So in what is arguably the richest country in the history of the world, political malpractice has resulted in a pandemic of infectious disease followed by pandemics of poverty, mental illness, addiction and hunger.
The rejection of science has also exacerbated polarization and tribalism. As I write this I’m on our family farm in rural Oregon. Trump is popular in this area, and his contempt for science has contributed to a dangerous unraveling, even talk of civil war. An old school friend shared this conspiracy theory on Facebook:
Create a VIRUS to scare people. Place them in quarantine. Count the number of dead every second of every day in every news headline. Close all businesses …. Mask people. Dehumanize them. Close temples and churches …. Empty the prisons because of the virus and fill the streets with criminals. Send in Antifa to vandalize property as if they are freedom fighters. Undermine the law. Loot …. And, in an election year, have Democrats blame all of it on the President. If you love America, our Constitution, and the Rule of Law, get ready to fight for them.
Mismanagement of the virus has not only sickened millions of Americans but has also poisoned our body politic.
Taking a Threat Seriously
A pandemic is a huge challenge for any country. Spain and Brazil have both had more deaths per capita than the United States, and Europe now has slightly more new infections per capita than the United States.
Still, it’s not reassuring for the country that a year ago was considered best prepared for a pandemic to hear: We’re not quite as bad as Brazil!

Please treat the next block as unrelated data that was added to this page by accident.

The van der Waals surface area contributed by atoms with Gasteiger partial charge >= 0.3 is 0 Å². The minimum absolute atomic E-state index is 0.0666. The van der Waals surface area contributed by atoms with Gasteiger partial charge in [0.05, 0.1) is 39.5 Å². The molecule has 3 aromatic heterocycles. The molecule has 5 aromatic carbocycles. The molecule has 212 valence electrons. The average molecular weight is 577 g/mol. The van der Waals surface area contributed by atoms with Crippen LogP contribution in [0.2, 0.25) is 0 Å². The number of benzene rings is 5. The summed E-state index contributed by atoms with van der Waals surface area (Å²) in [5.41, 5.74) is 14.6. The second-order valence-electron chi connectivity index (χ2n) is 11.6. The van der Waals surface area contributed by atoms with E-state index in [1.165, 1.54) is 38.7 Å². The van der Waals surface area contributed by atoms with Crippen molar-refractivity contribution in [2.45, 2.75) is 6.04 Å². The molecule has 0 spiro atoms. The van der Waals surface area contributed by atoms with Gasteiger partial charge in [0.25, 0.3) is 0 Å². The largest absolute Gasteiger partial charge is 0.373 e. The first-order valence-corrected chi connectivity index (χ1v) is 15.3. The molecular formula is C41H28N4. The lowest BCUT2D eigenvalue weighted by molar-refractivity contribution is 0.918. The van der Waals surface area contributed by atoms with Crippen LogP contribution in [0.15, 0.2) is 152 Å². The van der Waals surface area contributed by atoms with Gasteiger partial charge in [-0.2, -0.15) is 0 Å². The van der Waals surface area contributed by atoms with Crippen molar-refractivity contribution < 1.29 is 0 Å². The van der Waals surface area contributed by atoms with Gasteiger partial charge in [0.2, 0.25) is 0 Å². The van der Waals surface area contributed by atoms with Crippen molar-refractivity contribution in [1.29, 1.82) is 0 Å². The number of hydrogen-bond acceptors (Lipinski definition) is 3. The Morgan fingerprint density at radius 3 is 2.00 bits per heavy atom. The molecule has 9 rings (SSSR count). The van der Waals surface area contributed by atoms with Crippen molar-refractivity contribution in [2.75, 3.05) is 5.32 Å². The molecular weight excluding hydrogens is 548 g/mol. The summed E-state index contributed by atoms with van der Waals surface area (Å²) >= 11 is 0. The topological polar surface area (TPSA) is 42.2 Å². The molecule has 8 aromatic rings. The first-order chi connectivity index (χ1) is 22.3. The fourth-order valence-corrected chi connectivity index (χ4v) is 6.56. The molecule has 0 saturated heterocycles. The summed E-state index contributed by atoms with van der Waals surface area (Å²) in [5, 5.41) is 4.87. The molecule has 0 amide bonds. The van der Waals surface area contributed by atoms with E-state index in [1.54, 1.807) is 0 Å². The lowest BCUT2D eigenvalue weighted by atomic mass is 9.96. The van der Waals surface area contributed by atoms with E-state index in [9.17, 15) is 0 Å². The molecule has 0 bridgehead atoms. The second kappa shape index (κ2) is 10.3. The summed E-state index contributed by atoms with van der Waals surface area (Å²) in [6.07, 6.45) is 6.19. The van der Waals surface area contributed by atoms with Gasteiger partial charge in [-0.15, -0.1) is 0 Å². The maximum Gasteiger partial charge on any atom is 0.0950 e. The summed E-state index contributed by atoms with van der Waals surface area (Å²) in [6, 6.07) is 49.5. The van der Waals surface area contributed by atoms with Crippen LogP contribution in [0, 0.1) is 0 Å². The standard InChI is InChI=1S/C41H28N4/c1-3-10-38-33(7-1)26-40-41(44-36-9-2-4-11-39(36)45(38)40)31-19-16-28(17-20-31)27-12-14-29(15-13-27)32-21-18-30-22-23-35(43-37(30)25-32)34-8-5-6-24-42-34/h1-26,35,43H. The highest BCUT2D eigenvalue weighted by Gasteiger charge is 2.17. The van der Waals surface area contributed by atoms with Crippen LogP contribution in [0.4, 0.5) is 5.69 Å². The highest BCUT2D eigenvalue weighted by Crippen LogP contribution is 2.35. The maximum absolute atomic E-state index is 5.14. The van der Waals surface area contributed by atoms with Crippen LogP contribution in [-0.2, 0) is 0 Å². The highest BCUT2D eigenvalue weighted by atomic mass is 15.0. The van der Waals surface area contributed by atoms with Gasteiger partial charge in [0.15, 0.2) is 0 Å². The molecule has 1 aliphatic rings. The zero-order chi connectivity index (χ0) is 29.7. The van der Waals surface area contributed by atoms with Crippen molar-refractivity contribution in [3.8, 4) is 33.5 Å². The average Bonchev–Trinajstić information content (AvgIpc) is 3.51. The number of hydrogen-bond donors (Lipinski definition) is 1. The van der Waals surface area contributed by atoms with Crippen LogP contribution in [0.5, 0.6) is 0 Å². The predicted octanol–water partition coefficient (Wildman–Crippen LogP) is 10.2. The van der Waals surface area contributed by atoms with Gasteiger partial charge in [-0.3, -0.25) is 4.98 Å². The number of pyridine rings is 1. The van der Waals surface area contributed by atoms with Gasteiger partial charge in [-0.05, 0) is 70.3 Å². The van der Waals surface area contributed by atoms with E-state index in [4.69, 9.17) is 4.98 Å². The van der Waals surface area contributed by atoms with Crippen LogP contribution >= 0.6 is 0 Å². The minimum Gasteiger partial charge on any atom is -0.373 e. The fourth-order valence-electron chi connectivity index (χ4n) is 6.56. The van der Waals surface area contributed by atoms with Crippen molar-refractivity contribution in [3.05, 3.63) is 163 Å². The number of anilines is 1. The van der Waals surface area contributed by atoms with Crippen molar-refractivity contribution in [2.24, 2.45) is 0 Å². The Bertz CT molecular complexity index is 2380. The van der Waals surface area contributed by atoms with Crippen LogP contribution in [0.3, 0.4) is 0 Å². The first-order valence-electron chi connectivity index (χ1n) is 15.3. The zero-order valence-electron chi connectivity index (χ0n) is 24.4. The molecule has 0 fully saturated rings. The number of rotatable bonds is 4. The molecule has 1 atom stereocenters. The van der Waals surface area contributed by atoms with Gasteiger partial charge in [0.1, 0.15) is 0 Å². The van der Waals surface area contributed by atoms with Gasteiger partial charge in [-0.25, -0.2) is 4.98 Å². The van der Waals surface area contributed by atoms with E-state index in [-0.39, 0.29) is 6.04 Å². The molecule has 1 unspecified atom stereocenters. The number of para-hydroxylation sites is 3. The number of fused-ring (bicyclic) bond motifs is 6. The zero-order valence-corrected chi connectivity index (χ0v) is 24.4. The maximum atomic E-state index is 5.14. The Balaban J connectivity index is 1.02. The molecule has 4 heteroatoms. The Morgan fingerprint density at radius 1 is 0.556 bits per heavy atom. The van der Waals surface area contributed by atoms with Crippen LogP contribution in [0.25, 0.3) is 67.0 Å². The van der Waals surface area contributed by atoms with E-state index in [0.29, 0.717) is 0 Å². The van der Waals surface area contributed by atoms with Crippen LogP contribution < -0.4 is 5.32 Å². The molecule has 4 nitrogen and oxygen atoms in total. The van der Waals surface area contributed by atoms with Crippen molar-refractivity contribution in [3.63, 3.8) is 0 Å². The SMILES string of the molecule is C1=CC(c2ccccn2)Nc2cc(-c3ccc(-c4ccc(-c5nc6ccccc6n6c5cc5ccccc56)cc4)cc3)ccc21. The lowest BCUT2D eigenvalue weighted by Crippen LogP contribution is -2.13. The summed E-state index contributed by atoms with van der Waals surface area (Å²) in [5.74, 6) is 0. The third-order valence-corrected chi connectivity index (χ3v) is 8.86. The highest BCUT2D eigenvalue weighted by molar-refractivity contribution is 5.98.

During World War II, American soldiers died at a rate of 9,200 a month, less than one-third the pace of deaths from this pandemic, but the United States responded with a massive mobilization. By 1945, a Ford assembly line was turning out one new B-24 bomber every hour. Yet today we can’t even churn out enough face masks; a poll of nurses in late July and early August found that one-third lacked enough N95 masks.
Trump and his allies have even argued against mobilization. “Don’t be afraid of COVID,” Trump tweeted this month. “Don’t let it dominate your life.” Attorney General William Barr compared stay-at-home orders to slavery.
Instead of leading a war against the virus, Trump organized a surrender. He even held a superspreader event at the White House, for Judge Amy Coney Barrett, and that’s why the White House recently had more new cases of COVID-19 than New Zealand, Taiwan and Vietnam combined.
It didn’t have to be this way. If the U.S. had worked harder and held the per capita mortality rate down to the level of, say, Germany, we could have saved more than 170,000 lives. And if the U.S. had responded urgently and deftly enough to achieve Taiwan’s death rate, fewer than 100 Americans would have died from the virus.
“It is a slaughter,” Dr. William Foege, a legendary epidemiologist who once ran the CDC, wrote to Redfield. Foege predicted that public health textbooks would study America’s response to COVID-19 not as a model of A-plus work but as an example of what not to do.
Contact Nicholas Kristof at Facebook.com/Kristof, Twitter.com/NickKristof or by mail at The New York Times, 620 Eighth Ave., New York, NY 10018.